Caodaism: Formation and Development

Caodaism development

During the period 1926-1934, Caodaism promoted its missionary work to increase its members, mainly in Vietnam, Cambodia, and some other countries.

South Vietnam was the key area in which missionary work was promoted. Here, Caodaist dignitaries both honored Caodaism as a “national religion,” which is imbued with patriotism, and exploited thoroughly the magic of Co but to attract followers. They especially focused on converting landlords, officers, and intellectuals to this religion. These converted people would later be promoted to the positions of dignitaries so that they would help to promote Caodaism and attract people who were under them to follow the religion. They included Nguyen Van Ca (from My Tho), Phan Van Tong (from Vinh Long), Cao Trieu Phat (from Bac Lieu), and Vo Van Tam (from Can Tho). They contributed to increasing the number of Caodaism followers in the Mekong River Delta. The considerable increase of Caodaism followers in South Vietnam during this time was partly due to the participation of former supporters and members of the South Vietnam Secret Society, as well as former followers and dignitaries of Ngu Chi Minh Dao. Particularly in the Sai Gon – Cho Lon area, Caodaism was also supported by many officials, intellectuals, social activists, and especially leaders of the Lap Hien movement such as Bui Quang Chieu, Nguyen Phan Long, and Duong Van Giao.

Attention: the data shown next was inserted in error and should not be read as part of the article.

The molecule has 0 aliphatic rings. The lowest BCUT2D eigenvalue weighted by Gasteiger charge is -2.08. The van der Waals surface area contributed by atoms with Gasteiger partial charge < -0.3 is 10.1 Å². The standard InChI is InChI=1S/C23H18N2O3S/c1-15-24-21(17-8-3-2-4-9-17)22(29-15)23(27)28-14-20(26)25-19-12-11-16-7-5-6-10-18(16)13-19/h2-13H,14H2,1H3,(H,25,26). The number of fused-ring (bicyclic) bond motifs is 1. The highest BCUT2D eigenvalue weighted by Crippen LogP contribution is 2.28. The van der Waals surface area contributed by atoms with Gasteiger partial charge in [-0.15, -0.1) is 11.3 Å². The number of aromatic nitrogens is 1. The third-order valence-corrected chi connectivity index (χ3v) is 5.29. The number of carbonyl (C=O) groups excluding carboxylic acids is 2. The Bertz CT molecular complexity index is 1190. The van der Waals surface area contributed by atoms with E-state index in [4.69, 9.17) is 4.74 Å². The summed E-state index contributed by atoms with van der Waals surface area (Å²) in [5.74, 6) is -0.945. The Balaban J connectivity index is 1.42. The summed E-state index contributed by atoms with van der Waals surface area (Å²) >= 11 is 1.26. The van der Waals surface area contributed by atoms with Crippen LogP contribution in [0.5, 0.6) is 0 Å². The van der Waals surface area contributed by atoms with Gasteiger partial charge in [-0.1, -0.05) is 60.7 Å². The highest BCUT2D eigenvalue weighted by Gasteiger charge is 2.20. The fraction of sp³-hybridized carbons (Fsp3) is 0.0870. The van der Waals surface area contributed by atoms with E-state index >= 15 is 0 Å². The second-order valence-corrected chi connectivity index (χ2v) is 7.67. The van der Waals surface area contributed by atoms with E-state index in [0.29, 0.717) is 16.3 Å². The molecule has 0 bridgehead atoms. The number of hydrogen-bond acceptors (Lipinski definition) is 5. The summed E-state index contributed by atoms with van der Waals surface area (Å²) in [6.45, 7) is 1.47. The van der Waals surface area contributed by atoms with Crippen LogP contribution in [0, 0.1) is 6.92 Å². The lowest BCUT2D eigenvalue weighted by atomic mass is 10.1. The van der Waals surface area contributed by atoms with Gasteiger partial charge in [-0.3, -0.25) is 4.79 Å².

Mr. Phan Van Tong
Mr. Phan Van Tong

Initially, Caodaism was criticized by some intellectuals and dignitaries of other religions. In the late 1920s and early 1930s, the debate over Caodaism was very heated with intellectuals and monks (such as Nguyen Tu Thuc, Tran Huy Lieu, Dao Trinh Nhat, Nguyen An Ninh, and the Most Venerable Thai Dien) adding their objections to this new religion. However, by the late 1930s, as a consequence of the Caodaist leaders’ refusal to be drawn into this debate, as well as the complicated socio-economic situation in South Vietnam that attracted the attention of social forces, debates over Caodaism decreased and finally ended.